And of course it had a very high novelty fun factor; as these things become more common, it will be interesting to see what seasoned gamers come to expect in a genuinely thrilling experience. I wonder whether augmented reality, blending digital and real world elements (including other players), will eventually open up more convincing or exciting realms of experience than pure VR.

Elsewhere in the fair VR really seemed to have come of age, and was incorporated into various CONTEXTs – in gaming, naturally, and also in (for example) headsets for drones. Drones are now cheap enough, and easy enough to fly, that they are becoming accessible to non-specialists. I can foresee archaeological uses, for example; drones are already being used in some digs for aerial exploration and also the harvesting of images for photogrammetric site surveying and reconstruction. Feeding real time stereoscopic imagery from a drone into a VR headset would provide a really immersive, exciting vista to the pilot (who would need somewhere safe and secluded to stand while flying it!).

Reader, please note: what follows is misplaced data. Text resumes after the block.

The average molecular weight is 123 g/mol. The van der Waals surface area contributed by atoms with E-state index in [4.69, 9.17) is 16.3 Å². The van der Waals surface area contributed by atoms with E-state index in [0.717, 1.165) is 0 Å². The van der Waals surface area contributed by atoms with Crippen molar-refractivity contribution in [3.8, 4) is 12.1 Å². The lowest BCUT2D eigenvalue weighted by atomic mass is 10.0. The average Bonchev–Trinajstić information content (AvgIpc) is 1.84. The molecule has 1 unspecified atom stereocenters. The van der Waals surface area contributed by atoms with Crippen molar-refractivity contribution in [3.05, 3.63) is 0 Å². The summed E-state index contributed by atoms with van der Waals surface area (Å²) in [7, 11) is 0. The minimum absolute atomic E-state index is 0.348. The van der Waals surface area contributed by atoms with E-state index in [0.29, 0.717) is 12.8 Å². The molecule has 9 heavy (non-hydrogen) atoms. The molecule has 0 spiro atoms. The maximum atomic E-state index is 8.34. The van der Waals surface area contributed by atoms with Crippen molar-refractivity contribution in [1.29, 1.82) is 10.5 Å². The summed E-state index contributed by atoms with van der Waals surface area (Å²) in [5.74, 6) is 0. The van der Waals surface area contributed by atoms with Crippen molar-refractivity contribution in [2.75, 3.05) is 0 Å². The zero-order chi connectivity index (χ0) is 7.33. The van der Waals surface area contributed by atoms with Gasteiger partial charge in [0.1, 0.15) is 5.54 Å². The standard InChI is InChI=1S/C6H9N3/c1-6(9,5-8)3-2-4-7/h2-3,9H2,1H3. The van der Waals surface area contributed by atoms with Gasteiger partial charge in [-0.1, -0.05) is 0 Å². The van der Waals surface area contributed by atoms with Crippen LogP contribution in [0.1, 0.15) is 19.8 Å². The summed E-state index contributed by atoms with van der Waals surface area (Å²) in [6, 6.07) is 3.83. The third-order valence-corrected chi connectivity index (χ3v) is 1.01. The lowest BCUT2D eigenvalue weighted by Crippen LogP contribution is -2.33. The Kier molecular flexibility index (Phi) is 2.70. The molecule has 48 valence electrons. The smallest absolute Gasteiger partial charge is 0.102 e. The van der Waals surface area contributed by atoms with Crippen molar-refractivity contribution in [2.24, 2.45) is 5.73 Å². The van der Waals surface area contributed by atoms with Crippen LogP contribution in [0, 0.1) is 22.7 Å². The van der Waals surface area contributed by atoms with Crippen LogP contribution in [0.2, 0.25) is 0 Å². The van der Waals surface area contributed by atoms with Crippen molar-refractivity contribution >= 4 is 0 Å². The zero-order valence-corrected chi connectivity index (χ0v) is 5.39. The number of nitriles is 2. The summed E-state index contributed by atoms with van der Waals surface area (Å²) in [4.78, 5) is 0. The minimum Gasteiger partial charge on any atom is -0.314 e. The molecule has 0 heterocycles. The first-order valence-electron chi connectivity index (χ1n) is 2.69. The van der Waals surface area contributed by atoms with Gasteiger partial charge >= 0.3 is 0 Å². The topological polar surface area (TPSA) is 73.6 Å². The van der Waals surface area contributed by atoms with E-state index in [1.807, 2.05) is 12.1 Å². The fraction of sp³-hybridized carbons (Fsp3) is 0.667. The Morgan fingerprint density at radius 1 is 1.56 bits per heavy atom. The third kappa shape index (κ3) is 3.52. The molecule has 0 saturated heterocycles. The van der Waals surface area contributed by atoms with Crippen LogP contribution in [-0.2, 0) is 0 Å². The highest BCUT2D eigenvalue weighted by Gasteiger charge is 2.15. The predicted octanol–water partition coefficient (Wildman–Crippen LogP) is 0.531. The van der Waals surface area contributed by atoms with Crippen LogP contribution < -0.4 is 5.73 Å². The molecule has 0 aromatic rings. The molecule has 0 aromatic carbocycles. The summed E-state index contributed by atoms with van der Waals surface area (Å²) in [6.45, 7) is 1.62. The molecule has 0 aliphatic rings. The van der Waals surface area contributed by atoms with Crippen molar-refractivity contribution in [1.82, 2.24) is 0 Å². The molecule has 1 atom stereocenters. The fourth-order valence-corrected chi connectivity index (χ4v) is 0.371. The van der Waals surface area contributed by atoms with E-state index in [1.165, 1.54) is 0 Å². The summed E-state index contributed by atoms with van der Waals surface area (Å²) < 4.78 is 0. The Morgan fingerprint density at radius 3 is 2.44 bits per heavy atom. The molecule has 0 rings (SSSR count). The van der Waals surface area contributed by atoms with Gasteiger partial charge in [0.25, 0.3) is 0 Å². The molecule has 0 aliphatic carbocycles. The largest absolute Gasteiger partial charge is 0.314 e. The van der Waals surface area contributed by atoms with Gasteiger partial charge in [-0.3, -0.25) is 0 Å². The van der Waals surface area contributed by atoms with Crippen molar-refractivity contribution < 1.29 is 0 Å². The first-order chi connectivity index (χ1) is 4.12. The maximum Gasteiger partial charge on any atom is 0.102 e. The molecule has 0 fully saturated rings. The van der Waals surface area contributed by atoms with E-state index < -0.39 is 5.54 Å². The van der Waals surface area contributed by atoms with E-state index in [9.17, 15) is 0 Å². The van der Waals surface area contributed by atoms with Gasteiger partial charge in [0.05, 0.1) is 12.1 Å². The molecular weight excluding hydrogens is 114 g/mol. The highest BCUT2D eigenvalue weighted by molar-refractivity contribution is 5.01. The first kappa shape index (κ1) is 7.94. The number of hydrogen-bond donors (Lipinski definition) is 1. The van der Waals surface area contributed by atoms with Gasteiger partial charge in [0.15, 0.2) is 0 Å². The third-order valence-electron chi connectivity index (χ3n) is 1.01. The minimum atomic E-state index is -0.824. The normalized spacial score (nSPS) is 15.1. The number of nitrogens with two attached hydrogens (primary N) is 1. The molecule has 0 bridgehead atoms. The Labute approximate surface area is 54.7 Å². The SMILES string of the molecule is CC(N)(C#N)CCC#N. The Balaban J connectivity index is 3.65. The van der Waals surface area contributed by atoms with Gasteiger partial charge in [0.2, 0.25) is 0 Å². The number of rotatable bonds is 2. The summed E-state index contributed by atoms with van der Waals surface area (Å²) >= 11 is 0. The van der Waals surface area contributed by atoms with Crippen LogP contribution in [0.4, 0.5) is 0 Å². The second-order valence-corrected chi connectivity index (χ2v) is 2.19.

As a university academic in ancient history, this was a very different conference to the sort I usually attend, and very enriching. It’s clear that as the accessibility of VR and 3D continues to increase, both in terms of falling prices and ease of use by non-specialists, the potential for educational uses in many subjects is going to be enormous; it’s exciting to be part of it at the outset.

 

 

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AR GO! Augmented Realities and Retail

On 12th July 2016 the share price of a tech company leapt up by $7bn – 25% in a single day – on the back of a free-to-download mobile phone app which is now installed on more phones in the US than Twitter or Tinder. The same app has resulted in multiple accidents, robberies from players lured to secluded locations, and unintentionally steered an unsuspecting woman to a fresh corpse. For those of you who have not yet heard of Pokémon GO, you almost certainly will very soon. Using a smart phone with a built-in camera, players can look at an area to spot and interact with the eponymous Pokémon which are superimposed over the environment on the screen. These creatures can then be used for trading or battles with other players. App users can also visit real locations which have been tagged on the in-game map as places of interest for trading and virtual activities.